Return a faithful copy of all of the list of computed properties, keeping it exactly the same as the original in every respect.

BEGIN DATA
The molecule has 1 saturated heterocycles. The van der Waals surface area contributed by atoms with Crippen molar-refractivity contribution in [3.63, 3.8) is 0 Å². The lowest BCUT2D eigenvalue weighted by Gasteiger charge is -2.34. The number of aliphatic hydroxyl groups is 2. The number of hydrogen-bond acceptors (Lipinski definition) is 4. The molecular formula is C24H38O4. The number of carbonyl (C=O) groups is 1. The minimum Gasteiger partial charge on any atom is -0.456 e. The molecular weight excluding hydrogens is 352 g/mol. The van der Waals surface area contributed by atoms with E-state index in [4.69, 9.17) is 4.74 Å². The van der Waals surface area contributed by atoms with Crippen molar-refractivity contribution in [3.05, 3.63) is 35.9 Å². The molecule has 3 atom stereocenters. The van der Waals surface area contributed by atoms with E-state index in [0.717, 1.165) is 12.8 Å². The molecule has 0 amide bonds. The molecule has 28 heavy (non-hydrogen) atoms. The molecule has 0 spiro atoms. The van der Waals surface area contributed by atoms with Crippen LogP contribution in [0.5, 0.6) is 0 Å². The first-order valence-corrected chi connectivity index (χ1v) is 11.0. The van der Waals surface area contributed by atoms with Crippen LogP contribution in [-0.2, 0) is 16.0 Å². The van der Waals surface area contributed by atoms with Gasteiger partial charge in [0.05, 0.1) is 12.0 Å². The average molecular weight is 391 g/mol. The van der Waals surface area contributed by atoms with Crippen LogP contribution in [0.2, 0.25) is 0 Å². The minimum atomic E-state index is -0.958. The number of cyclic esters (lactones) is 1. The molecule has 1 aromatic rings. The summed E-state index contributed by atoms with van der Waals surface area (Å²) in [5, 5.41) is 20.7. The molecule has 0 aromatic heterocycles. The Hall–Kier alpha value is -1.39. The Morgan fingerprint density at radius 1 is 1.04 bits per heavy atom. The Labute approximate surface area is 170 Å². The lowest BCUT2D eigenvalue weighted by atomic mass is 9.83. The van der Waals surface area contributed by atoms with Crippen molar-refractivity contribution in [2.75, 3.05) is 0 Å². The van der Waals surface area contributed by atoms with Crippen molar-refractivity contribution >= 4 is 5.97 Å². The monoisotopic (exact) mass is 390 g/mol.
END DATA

The molecule has 1 saturated heterocycles. The van der Waals surface area contributed by atoms with Crippen molar-refractivity contribution in [3.63, 3.8) is 0 Å². The lowest BCUT2D eigenvalue weighted by Gasteiger charge is -2.34. The number of aliphatic hydroxyl groups is 2. The number of hydrogen-bond acceptors (Lipinski definition) is 4. The molecular formula is C24H38O4. The number of carbonyl (C=O) groups is 1. The minimum Gasteiger partial charge on any atom is -0.456 e. The molecular weight excluding hydrogens is 352 g/mol. The van der Waals surface area contributed by atoms with E-state index in [4.69, 9.17) is 4.74 Å². The van der Waals surface area contributed by atoms with Crippen molar-refractivity contribution in [3.05, 3.63) is 35.9 Å². The molecule has 3 atom stereocenters. The van der Waals surface area contributed by atoms with E-state index in [0.717, 1.165) is 12.8 Å². The molecule has 0 amide bonds. The molecule has 28 heavy (non-hydrogen) atoms. The molecule has 0 spiro atoms. The van der Waals surface area contributed by atoms with Crippen LogP contribution in [0.5, 0.6) is 0 Å². The first-order valence-corrected chi connectivity index (χ1v) is 11.0. The van der Waals surface area contributed by atoms with Crippen LogP contribution in [-0.2, 0) is 16.0 Å². The van der Waals surface area contributed by atoms with Gasteiger partial charge in [0.05, 0.1) is 12.0 Å². The average molecular weight is 391 g/mol. The van der Waals surface area contributed by atoms with Crippen LogP contribution in [0.2, 0.25) is 0 Å². The minimum atomic E-state index is -0.958. The number of cyclic esters (lactones) is 1. The molecule has 1 aromatic rings. The summed E-state index contributed by atoms with van der Waals surface area (Å²) in [5, 5.41) is 20.7. The molecule has 0 aromatic heterocycles. The Hall–Kier alpha value is -1.39. The Morgan fingerprint density at radius 1 is 1.04 bits per heavy atom. The Labute approximate surface area is 170 Å². The lowest BCUT2D eigenvalue weighted by atomic mass is 9.83. The van der Waals surface area contributed by atoms with Crippen molar-refractivity contribution in [2.75, 3.05) is 0 Å². The van der Waals surface area contributed by atoms with Crippen molar-refractivity contribution >= 4 is 5.97 Å². The monoisotopic (exact) mass is 390 g/mol.